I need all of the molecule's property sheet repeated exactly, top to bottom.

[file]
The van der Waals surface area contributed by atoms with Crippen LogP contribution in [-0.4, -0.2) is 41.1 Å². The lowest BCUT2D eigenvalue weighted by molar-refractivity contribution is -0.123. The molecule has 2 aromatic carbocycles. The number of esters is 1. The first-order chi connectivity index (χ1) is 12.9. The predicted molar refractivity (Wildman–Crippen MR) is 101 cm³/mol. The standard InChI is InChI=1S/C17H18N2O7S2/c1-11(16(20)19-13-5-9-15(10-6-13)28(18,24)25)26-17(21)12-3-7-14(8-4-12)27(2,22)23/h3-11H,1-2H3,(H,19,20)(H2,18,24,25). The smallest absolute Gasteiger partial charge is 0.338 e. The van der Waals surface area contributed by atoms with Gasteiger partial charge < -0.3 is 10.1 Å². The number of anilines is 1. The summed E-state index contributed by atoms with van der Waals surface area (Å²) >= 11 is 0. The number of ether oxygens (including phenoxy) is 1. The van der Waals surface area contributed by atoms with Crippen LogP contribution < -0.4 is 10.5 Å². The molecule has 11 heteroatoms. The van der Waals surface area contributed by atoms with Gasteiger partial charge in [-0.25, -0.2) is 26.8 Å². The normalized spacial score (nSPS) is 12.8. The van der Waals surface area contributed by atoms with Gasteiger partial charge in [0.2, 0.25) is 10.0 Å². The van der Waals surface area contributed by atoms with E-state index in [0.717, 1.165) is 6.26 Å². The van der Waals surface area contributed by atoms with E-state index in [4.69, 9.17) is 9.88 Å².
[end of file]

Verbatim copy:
The van der Waals surface area contributed by atoms with Crippen LogP contribution in [-0.4, -0.2) is 41.1 Å². The lowest BCUT2D eigenvalue weighted by molar-refractivity contribution is -0.123. The molecule has 2 aromatic carbocycles. The number of esters is 1. The first-order chi connectivity index (χ1) is 12.9. The predicted molar refractivity (Wildman–Crippen MR) is 101 cm³/mol. The standard InChI is InChI=1S/C17H18N2O7S2/c1-11(16(20)19-13-5-9-15(10-6-13)28(18,24)25)26-17(21)12-3-7-14(8-4-12)27(2,22)23/h3-11H,1-2H3,(H,19,20)(H2,18,24,25). The smallest absolute Gasteiger partial charge is 0.338 e. The van der Waals surface area contributed by atoms with Gasteiger partial charge < -0.3 is 10.1 Å². The number of anilines is 1. The summed E-state index contributed by atoms with van der Waals surface area (Å²) >= 11 is 0. The number of ether oxygens (including phenoxy) is 1. The van der Waals surface area contributed by atoms with Crippen LogP contribution < -0.4 is 10.5 Å². The molecule has 11 heteroatoms. The van der Waals surface area contributed by atoms with Gasteiger partial charge in [-0.25, -0.2) is 26.8 Å². The normalized spacial score (nSPS) is 12.8. The van der Waals surface area contributed by atoms with Gasteiger partial charge in [0.2, 0.25) is 10.0 Å². The van der Waals surface area contributed by atoms with E-state index in [0.717, 1.165) is 6.26 Å². The van der Waals surface area contributed by atoms with E-state index in [4.69, 9.17) is 9.88 Å².